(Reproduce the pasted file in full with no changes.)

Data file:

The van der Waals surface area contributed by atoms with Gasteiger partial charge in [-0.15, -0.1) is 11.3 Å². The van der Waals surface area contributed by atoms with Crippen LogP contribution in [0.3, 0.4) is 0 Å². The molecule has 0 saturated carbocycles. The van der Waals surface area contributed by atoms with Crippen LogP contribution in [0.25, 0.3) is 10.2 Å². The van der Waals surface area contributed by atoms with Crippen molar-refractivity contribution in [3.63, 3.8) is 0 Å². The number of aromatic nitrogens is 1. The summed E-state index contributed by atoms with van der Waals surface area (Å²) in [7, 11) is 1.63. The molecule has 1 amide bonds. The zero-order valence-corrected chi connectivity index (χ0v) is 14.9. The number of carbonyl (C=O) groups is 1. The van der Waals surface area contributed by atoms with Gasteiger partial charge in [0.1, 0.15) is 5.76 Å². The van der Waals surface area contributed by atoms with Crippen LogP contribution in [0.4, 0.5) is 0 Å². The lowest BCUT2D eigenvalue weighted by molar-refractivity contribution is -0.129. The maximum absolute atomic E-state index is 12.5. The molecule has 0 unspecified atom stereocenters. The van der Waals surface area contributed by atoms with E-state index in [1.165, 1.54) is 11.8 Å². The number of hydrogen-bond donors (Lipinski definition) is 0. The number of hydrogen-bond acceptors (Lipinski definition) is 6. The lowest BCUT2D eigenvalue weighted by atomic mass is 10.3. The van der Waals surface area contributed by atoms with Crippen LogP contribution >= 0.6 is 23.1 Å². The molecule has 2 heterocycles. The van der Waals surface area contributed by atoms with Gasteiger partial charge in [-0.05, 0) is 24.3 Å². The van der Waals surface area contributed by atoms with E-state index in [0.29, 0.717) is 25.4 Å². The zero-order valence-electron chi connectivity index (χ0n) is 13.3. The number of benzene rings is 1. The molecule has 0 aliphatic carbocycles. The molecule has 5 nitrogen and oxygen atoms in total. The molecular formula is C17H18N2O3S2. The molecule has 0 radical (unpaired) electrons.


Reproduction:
The van der Waals surface area contributed by atoms with Gasteiger partial charge in [-0.15, -0.1) is 11.3 Å². The van der Waals surface area contributed by atoms with Crippen LogP contribution in [0.3, 0.4) is 0 Å². The molecule has 0 saturated carbocycles. The van der Waals surface area contributed by atoms with Crippen LogP contribution in [0.25, 0.3) is 10.2 Å². The van der Waals surface area contributed by atoms with Crippen molar-refractivity contribution in [3.63, 3.8) is 0 Å². The number of aromatic nitrogens is 1. The summed E-state index contributed by atoms with van der Waals surface area (Å²) in [7, 11) is 1.63. The molecule has 1 amide bonds. The zero-order valence-corrected chi connectivity index (χ0v) is 14.9. The number of carbonyl (C=O) groups is 1. The van der Waals surface area contributed by atoms with Gasteiger partial charge in [0.1, 0.15) is 5.76 Å². The van der Waals surface area contributed by atoms with Crippen LogP contribution in [0.4, 0.5) is 0 Å². The lowest BCUT2D eigenvalue weighted by molar-refractivity contribution is -0.129. The maximum absolute atomic E-state index is 12.5. The molecule has 0 unspecified atom stereocenters. The van der Waals surface area contributed by atoms with E-state index in [1.165, 1.54) is 11.8 Å². The number of hydrogen-bond donors (Lipinski definition) is 0. The number of hydrogen-bond acceptors (Lipinski definition) is 6. The lowest BCUT2D eigenvalue weighted by atomic mass is 10.3. The van der Waals surface area contributed by atoms with Crippen LogP contribution >= 0.6 is 23.1 Å². The molecule has 2 heterocycles. The van der Waals surface area contributed by atoms with Gasteiger partial charge in [-0.05, 0) is 24.3 Å². The van der Waals surface area contributed by atoms with E-state index in [0.29, 0.717) is 25.4 Å². The zero-order valence-electron chi connectivity index (χ0n) is 13.3. The number of benzene rings is 1. The molecule has 0 aliphatic carbocycles. The molecule has 5 nitrogen and oxygen atoms in total. The molecular formula is C17H18N2O3S2. The molecule has 0 radical (unpaired) electrons.